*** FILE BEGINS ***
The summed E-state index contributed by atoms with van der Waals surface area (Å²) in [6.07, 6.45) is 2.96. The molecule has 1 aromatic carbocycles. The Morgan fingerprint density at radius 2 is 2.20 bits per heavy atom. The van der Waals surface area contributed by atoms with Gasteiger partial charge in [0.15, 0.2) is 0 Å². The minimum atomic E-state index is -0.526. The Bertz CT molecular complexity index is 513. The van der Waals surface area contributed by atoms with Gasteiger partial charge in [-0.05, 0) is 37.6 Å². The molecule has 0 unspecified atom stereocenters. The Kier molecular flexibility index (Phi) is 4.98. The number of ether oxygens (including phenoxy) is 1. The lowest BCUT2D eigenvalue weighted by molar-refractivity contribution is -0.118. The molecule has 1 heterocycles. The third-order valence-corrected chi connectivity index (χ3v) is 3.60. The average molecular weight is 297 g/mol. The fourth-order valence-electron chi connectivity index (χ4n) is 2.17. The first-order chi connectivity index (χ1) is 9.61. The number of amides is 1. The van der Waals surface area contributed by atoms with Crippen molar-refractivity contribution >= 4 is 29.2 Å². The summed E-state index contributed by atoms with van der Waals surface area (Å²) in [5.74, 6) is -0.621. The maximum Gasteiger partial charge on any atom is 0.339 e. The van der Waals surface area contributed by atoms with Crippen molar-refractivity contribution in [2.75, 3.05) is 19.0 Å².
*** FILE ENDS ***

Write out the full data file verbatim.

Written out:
The summed E-state index contributed by atoms with van der Waals surface area (Å²) in [6.07, 6.45) is 2.96. The molecule has 1 aromatic carbocycles. The Morgan fingerprint density at radius 2 is 2.20 bits per heavy atom. The van der Waals surface area contributed by atoms with Gasteiger partial charge in [0.15, 0.2) is 0 Å². The minimum atomic E-state index is -0.526. The Bertz CT molecular complexity index is 513. The van der Waals surface area contributed by atoms with Gasteiger partial charge in [-0.05, 0) is 37.6 Å². The molecule has 0 unspecified atom stereocenters. The Kier molecular flexibility index (Phi) is 4.98. The number of ether oxygens (including phenoxy) is 1. The lowest BCUT2D eigenvalue weighted by molar-refractivity contribution is -0.118. The molecule has 1 heterocycles. The third-order valence-corrected chi connectivity index (χ3v) is 3.60. The average molecular weight is 297 g/mol. The fourth-order valence-electron chi connectivity index (χ4n) is 2.17. The first-order chi connectivity index (χ1) is 9.61. The number of amides is 1. The van der Waals surface area contributed by atoms with Crippen molar-refractivity contribution >= 4 is 29.2 Å². The summed E-state index contributed by atoms with van der Waals surface area (Å²) in [5.74, 6) is -0.621. The maximum Gasteiger partial charge on any atom is 0.339 e. The van der Waals surface area contributed by atoms with Crippen molar-refractivity contribution in [2.75, 3.05) is 19.0 Å².